By Lisa Guerriero
Part 1 of 2
Dye-sublimation (dye-sub) is a core method for printing onto fabric. There is a variety of equipment and inks for dye-sub graphics, ranging from entry level to industrial.
Dye-sub printing requires heat—the act of sublimation occurs when the inks are warmed, turn into a gaseous state, and permeate the substrate. With direct dye-sub, the sublimation process occurs directly on the fabric. With transfer dye-sub, a graphic is first printed onto transfer paper and then infused on the fabric through an external heat source. Although the transfer and direct methods differ, they also share many common benefits.
Here, Digital Output explores the applications and situations when it’s advantageous to use dye-sub for fabric printing. We also highlight dye-sub printers and ink.
Benefits of Dye-Sub
No printing method fits every application, and each approach and technology offers benefits. However, dye-sub is a go-to method of fabric printing for durability and color.
Dye-sub delivers a wide and vivid color gamut, often with only four colors. It’s easier for the print provider to capture and replicate the nuances of the graphic. Michael Syverson, director of special projects, PrinterEvolution, explains that the richness of the graphic is due to how the dye or ink directly infuses into the substrate.
“This level of saturation produces superior output and a high-quality appearance. Sublimated fabrics can also be stretched into an infinite number of shapes and forms so the only limitation is the imagination. Other technologies will see cracking and crazing with stretching and folding,” he observes.
Dye-sub is appropriate for both long- and short-term applications.
“Both transfer and direct are good for short- and long-term indoor applications such as point of purchase (POP) and trade show displays.” suggests Tommy Martin, director, textile business development, Mimaki USA, Inc.
The two dye-sub methods each have unique benefits. Some print providers prefer transfer dye-sub, finding it easier to print directly on paper rather than on fabric.
“The transfer process enables printing onto a wider variety of substrates, some of which are a challenge to print to directly—e.g. velour and most fabrics with less than 50 percent polyester composition,” explains Brent Moncrief, VP, sales and marketing, Durst Image Technology US, LLC.
Transfer doesn’t have the same UV resistance as some printing methods, so it’s not used as often for outdoor applications. However, if offers rich, deep color that makes it popular for many other uses and settings.
“Dye-sub transfer, because of its high definition and color pop, is preferred for indoor signage, home decoration fabrics,” shares Catalina Frank, product manager, Epson. She adds that transfer provides sharper images and contours that are ideal for applications in this segment.
Direct dye-sub usually requires coated textiles. “Direct dye-sub is interesting because it is possible to check the proof at the printing stage without transfer and there’s less risk of failure by skipping the transfer process. Paper and ink can be also saved,” observes Juan Kim, CEO, Valloy Incorporated.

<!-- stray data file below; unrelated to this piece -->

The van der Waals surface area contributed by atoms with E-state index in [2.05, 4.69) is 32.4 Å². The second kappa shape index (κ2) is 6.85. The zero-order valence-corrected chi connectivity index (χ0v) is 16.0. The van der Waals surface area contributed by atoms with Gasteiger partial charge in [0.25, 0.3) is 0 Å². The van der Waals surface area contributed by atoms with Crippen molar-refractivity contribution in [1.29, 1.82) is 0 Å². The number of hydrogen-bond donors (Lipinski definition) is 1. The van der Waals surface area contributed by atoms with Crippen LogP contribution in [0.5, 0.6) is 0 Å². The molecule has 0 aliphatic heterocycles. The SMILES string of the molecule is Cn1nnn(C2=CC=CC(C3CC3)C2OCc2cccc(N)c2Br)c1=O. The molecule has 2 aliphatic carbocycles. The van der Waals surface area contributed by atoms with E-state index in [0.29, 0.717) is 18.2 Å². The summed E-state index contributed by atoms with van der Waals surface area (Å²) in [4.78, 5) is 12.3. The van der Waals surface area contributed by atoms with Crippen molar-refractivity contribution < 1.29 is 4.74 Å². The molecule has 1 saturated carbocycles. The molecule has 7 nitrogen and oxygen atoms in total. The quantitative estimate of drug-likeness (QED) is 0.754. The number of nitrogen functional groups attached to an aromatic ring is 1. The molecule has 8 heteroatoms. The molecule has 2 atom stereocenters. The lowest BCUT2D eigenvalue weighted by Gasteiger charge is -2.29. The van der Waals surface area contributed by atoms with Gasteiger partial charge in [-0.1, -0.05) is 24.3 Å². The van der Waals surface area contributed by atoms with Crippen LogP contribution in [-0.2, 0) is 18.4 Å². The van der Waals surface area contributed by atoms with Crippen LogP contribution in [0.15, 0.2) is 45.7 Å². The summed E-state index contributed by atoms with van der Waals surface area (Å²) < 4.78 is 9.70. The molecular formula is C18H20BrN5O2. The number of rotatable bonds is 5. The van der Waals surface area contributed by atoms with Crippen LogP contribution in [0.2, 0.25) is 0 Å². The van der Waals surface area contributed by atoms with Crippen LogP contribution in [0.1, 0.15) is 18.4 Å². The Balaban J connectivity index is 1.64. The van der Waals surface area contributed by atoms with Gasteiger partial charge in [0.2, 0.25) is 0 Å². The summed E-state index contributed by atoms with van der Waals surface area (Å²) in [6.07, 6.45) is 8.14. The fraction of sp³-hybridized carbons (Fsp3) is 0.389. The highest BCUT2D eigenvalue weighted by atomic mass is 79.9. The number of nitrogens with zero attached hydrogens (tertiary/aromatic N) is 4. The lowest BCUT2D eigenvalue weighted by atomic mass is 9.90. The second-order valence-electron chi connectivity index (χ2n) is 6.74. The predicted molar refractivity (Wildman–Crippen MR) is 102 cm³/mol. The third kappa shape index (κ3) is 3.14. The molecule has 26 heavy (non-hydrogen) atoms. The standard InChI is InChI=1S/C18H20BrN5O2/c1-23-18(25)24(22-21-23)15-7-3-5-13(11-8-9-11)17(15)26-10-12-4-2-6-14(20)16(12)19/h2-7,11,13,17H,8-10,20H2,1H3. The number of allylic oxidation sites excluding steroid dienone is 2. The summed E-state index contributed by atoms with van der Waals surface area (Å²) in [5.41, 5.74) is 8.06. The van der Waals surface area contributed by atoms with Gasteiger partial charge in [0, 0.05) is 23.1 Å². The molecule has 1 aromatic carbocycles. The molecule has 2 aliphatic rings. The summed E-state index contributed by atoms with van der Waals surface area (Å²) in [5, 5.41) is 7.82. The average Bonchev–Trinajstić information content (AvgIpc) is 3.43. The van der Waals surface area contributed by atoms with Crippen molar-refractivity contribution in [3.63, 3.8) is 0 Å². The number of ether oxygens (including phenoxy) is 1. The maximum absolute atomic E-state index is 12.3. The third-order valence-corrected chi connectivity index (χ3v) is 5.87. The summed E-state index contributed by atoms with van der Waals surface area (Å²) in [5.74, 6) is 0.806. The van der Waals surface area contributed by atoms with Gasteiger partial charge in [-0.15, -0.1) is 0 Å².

Direct dye-sub is well-suited to outdoor applications, partly due to durability and partly because the process enables front-to-back bleed, which is ideal for banners and flags.
Selecting an appropriate ink increases the durability and longevity of directly-printed sublimation graphics.
“Whether you choice to print to paper and then sublimate to fabric or direct print to fabric, there are applications that are challenging for low-energy disperse dyes to meet. Applications that require outdoor—UV and wet—usage as well as high contact applications—rub fastness—can be a challenge for low-energy dyes,” explains Ted Zhi, textile marketing manager, DuPont Digital Printing.
Vendors expect dye-sub to gain in popularity. This is partly due to emerging fabric applications that benefit from the color and depth of dye-sub graphics. Soft signage and apparel are among the most promising segments.
“This is due to the increased availability of new fabrics for high fashion, performance apparel, and industrial textiles. With an increasing selection of fabrics comes new and emerging markets that are open to this technology. The equipment and ink technology is improving to adapt to these new markets,” advises Martin.
Dye-Sub Printers and Ink
Bordeaux Digital PrintInk Ltd. offers Eden SD Textile, which is a high-performance aqueous ink for direct dye-sub printing on high-content polyester fabrics. The Eden products are based on a high-color density ink formula for ink yield as well as lower costs. Eden SD is ideal for high-speed printing and long production cycles. It contains high-performance dyes to prevent dye migration and bleeding. Eden ST Textile offers outstanding color vibrancy, high image quality, and ink yield for high printing speeds for transfer dye-sub. Both are compatible with the printer pumps and pressurized feeding systems of the most sophisticated high-speed printers.
d.gen Inc. has several devices for textile printing. Its latest offering is the Papyrus G5, an industrial transfer dye-sub printer. Its Ricoh Gen5 printheads provide native resolution of 600 dpi and up to 2,400 dpi with seven-picoliter droplet size at eight levels of greyscale. Designed for around-the-clock printing, it produces over 2,000 square meters per day directly onto transfer paper. It features “one-time ink refill and paper loading, which allows for reduction of not only labor cost but also material cost,” says Jandee Kim, senior staff, international sales, d.gen. The device is equipped with an automatic take-up roll system and a roller that automatically controls the tension of substrates. It uses d.gen’s Sublimation inks, developed for transfer dye-sub printers. They are water-based textile inks that are REACH compliant.